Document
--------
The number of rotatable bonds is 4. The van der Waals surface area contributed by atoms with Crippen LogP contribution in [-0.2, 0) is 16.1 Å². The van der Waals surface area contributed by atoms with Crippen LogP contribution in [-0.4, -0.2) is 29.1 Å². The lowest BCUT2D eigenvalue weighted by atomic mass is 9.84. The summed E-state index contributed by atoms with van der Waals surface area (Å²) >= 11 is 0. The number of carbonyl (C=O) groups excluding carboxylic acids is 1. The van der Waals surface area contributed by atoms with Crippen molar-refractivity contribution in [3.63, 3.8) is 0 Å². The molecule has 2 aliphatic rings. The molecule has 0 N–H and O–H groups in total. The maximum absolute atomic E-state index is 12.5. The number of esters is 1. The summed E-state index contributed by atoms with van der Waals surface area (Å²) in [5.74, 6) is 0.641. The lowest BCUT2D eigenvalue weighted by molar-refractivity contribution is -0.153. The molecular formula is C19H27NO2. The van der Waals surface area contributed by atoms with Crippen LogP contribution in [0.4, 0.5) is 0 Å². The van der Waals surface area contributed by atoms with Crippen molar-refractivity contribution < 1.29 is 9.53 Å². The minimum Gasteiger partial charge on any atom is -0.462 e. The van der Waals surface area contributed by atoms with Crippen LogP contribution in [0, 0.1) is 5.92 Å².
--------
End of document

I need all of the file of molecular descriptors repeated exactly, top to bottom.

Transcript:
The number of rotatable bonds is 4. The van der Waals surface area contributed by atoms with Crippen LogP contribution in [-0.2, 0) is 16.1 Å². The van der Waals surface area contributed by atoms with Crippen LogP contribution in [-0.4, -0.2) is 29.1 Å². The lowest BCUT2D eigenvalue weighted by atomic mass is 9.84. The summed E-state index contributed by atoms with van der Waals surface area (Å²) >= 11 is 0. The number of carbonyl (C=O) groups excluding carboxylic acids is 1. The van der Waals surface area contributed by atoms with Crippen molar-refractivity contribution in [3.63, 3.8) is 0 Å². The molecule has 2 aliphatic rings. The molecule has 0 N–H and O–H groups in total. The maximum absolute atomic E-state index is 12.5. The number of esters is 1. The summed E-state index contributed by atoms with van der Waals surface area (Å²) in [5.74, 6) is 0.641. The lowest BCUT2D eigenvalue weighted by molar-refractivity contribution is -0.153. The molecular formula is C19H27NO2. The van der Waals surface area contributed by atoms with Crippen LogP contribution in [0.4, 0.5) is 0 Å². The van der Waals surface area contributed by atoms with Crippen molar-refractivity contribution < 1.29 is 9.53 Å². The minimum Gasteiger partial charge on any atom is -0.462 e. The van der Waals surface area contributed by atoms with Crippen LogP contribution in [0, 0.1) is 5.92 Å².